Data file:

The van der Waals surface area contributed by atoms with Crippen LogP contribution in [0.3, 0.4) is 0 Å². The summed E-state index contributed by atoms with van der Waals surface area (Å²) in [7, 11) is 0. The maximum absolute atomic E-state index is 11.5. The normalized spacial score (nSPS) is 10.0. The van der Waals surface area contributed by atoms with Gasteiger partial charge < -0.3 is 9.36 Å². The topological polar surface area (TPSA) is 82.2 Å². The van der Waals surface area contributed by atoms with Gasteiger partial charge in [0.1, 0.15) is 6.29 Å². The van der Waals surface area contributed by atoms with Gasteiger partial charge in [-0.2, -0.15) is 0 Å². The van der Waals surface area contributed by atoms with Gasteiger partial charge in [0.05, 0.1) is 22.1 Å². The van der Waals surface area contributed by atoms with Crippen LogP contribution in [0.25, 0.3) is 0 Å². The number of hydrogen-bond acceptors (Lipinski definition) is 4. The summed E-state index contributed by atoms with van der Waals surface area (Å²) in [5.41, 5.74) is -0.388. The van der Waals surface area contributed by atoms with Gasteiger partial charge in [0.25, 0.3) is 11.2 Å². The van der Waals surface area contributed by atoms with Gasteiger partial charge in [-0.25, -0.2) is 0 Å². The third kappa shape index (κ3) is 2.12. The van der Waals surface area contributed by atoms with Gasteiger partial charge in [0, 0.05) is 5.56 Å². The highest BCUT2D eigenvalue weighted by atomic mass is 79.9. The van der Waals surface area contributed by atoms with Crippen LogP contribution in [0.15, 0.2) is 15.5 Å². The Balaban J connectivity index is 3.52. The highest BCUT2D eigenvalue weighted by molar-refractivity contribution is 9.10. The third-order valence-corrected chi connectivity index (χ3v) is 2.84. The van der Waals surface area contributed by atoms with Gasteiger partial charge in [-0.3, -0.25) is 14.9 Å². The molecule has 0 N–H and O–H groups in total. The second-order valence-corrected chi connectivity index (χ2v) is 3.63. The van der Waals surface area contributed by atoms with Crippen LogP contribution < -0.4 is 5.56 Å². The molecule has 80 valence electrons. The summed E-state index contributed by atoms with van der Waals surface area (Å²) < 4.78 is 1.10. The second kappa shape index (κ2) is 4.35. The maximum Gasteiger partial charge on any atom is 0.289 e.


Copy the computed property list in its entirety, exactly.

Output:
The van der Waals surface area contributed by atoms with Crippen LogP contribution in [0.3, 0.4) is 0 Å². The summed E-state index contributed by atoms with van der Waals surface area (Å²) in [7, 11) is 0. The maximum absolute atomic E-state index is 11.5. The normalized spacial score (nSPS) is 10.0. The van der Waals surface area contributed by atoms with Gasteiger partial charge < -0.3 is 9.36 Å². The topological polar surface area (TPSA) is 82.2 Å². The van der Waals surface area contributed by atoms with Gasteiger partial charge in [0.1, 0.15) is 6.29 Å². The van der Waals surface area contributed by atoms with Gasteiger partial charge in [-0.2, -0.15) is 0 Å². The van der Waals surface area contributed by atoms with Gasteiger partial charge in [0.05, 0.1) is 22.1 Å². The van der Waals surface area contributed by atoms with Crippen LogP contribution in [0.25, 0.3) is 0 Å². The number of hydrogen-bond acceptors (Lipinski definition) is 4. The summed E-state index contributed by atoms with van der Waals surface area (Å²) in [5.41, 5.74) is -0.388. The van der Waals surface area contributed by atoms with Gasteiger partial charge in [0.25, 0.3) is 11.2 Å². The van der Waals surface area contributed by atoms with Gasteiger partial charge in [-0.25, -0.2) is 0 Å². The third kappa shape index (κ3) is 2.12. The van der Waals surface area contributed by atoms with Gasteiger partial charge in [0, 0.05) is 5.56 Å². The highest BCUT2D eigenvalue weighted by atomic mass is 79.9. The van der Waals surface area contributed by atoms with Crippen LogP contribution in [0.15, 0.2) is 15.5 Å². The Balaban J connectivity index is 3.52. The highest BCUT2D eigenvalue weighted by molar-refractivity contribution is 9.10. The third-order valence-corrected chi connectivity index (χ3v) is 2.84. The van der Waals surface area contributed by atoms with Gasteiger partial charge in [-0.3, -0.25) is 14.9 Å². The molecule has 0 N–H and O–H groups in total. The second-order valence-corrected chi connectivity index (χ2v) is 3.63. The van der Waals surface area contributed by atoms with Crippen LogP contribution < -0.4 is 5.56 Å². The molecule has 80 valence electrons. The summed E-state index contributed by atoms with van der Waals surface area (Å²) < 4.78 is 1.10. The second kappa shape index (κ2) is 4.35. The maximum Gasteiger partial charge on any atom is 0.289 e.